Prickle homologues have traditionally been associated with PCP signaling. However, several notable differences between facial neuron migration and other PCP-dependent processes exist. For example, Pk1b is expressed at elevated levels within the facial neurons, while other PCP components examined are expressed more broadly in the neuroepithelium (Jessen et al.,2002; Wada et al.,2005,2006). Overexpression of Pk1b mRNA does not cause a facial neuron migration phenotype, nor can overexpression rescue disrupted migration in Pk1b morphants (Mapp and Prince, unpublished data), suggesting that localized expression of Pk1b is key to its function. Furthermore, mosaic analyses have demonstrated that Pk1b functions primarily in the facial neurons (Rohrschneider et al.,2007), while vangl2, scribble1, fz3a, and celsr2 all function primarily in the neuroepithelium (Jessen et al.,2002; Wada et al.,2005,2006). Specifically, 61% of WT neurons are able to migrate out of r4 in a Pk1b-deficient environment, while WT neurons cannot effectively migrate out of r4 in vangl2-, scribble1-, fz3a-, or celsr2-deficient environments (0, 0, 0, 1.5%, respectively). Conversely, 22% of Pk1b-deficient neurons are able to migrate out of r4 in a WT environment, while neurons deficient in other PCP components fare significantly better in this assay (33% of vangl2-deficient, ≥45% of fz3a-deficient, and ≥56% of celsr2-deficient neurons). We have recently demonstrated a genetic interaction between pk1b and vangl2; in addition, exogenous Vangl2 and Pk1b are able to interact in vivo (Mapp and Prince, unpublished data). However, we cannot exclude the possibility that Pk1b functions, at least in part, independent of other PCP components.
The Pk1b homologue Pk1a is also required for facial neuron migration (Carreira-Barbosa et al.,2003). These two zebrafish Pk1 proteins show significant homology, with the PET and LIM domains sharing 86 and 84% identity, respectively (Rohrschneider et al.,2007). However, these duplicated genes do not show equivalent expression domains: while pk1b is expressed at elevated levels in the migrating facial neurons, pk1a is not expressed within these neurons (Carreira-Barbosa et al.,2003; V. Sittaramane and A. Chandrasekhar, personal communication). Although cell-autonomy of action has not yet been determined for Pk1a, its expression pattern predicts that it will prove to function beyond the facial neurons. Furthermore, depletion of either Pk1a or Pk1b results in a complete disruption of facial neuron migration, a finding inconsistent with redundant function of these two proteins.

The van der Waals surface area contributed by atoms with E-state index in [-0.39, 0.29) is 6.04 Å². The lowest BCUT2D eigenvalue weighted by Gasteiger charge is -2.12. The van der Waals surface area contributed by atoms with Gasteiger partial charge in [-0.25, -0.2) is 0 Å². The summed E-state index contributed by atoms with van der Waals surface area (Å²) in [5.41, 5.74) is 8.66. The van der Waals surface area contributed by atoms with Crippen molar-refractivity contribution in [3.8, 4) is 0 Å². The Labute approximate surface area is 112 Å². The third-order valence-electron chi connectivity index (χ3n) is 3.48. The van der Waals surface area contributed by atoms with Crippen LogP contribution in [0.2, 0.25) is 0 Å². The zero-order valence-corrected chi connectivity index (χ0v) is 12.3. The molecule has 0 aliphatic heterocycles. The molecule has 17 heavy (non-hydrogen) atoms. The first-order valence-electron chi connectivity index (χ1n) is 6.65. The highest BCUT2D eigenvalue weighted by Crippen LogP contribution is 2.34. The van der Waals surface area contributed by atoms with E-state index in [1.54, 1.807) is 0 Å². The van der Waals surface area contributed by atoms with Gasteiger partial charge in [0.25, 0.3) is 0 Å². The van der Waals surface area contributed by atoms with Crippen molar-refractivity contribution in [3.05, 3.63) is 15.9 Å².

Wada et al. (2006) previously showed that defective facial neuron migration in fz3a mutant embryos was primarily due to a failure of the surrounding neuroepithelium to restrict dorsal movement of facial neurons. The authors hypothesized that PCP-mediated contacts between neuroepithelial cells may be decreased or eliminated, resulting in the ability of facial neurons to prematurely enter more dorsal regions. Our results illustrate that facial neurons in Pk1b morphant embryos also improperly undergo dorsal movement (Rohrschneider et al.,2007). As Pk1b functions primarily cell-autonomously, it is likely that the basic cellular dynamics of the neurons themselves are affected by Pk1b deficiency. While our experiments cannot exclude a role for the surrounding neuroepithelium in regulating the cellular dynamics of facial neurons, data presented here suggest that disruption of dynamics within the neurons can also result in their abnormal dorsal movement.
In this study, we have described the dynamic cell behavior of facial neurons during their migration through the hindbrain. We have also uncovered new details of the role Pk1b plays in controlling FBMN cellular behaviors. However, the precise mechanisms through which Pk1b interacts with other PCP players, as well as non PCP-pathway molecules, remain to be elucidated.
Fish Lines and Husbandry
zCREST1:membRFP transgenic fish were generated as follows: the zCREST1 enhancer of the islet1 promoter (Uemura et al.,2005), plus the hsp70l minimal promoter, was used to drive expression of a membrane-targeted red fluorescent protein (membRFP) specifically in the branchiomotor neurons. This construct was kindly provided by Dr. Cecilia Moens. Plasmid DNA for this construct was injected into 1-cell-stage *AB embryos at a concentration of 50 μg/ml, and injected embryos raised to adulthood. The progeny of these fish were screened for membRFP expression, and a single adult founder used to generate the transgenic line utilized throughout this study. To also visualize rhombomeres 3 and 5, the zCREST1:membrane-RFP fish were crossed to pGFP5.3 transgenic fish (Picker et al.,2002). All embryos were maintained at 28.5°C and staged as previously described (Kimmel et al.,1995).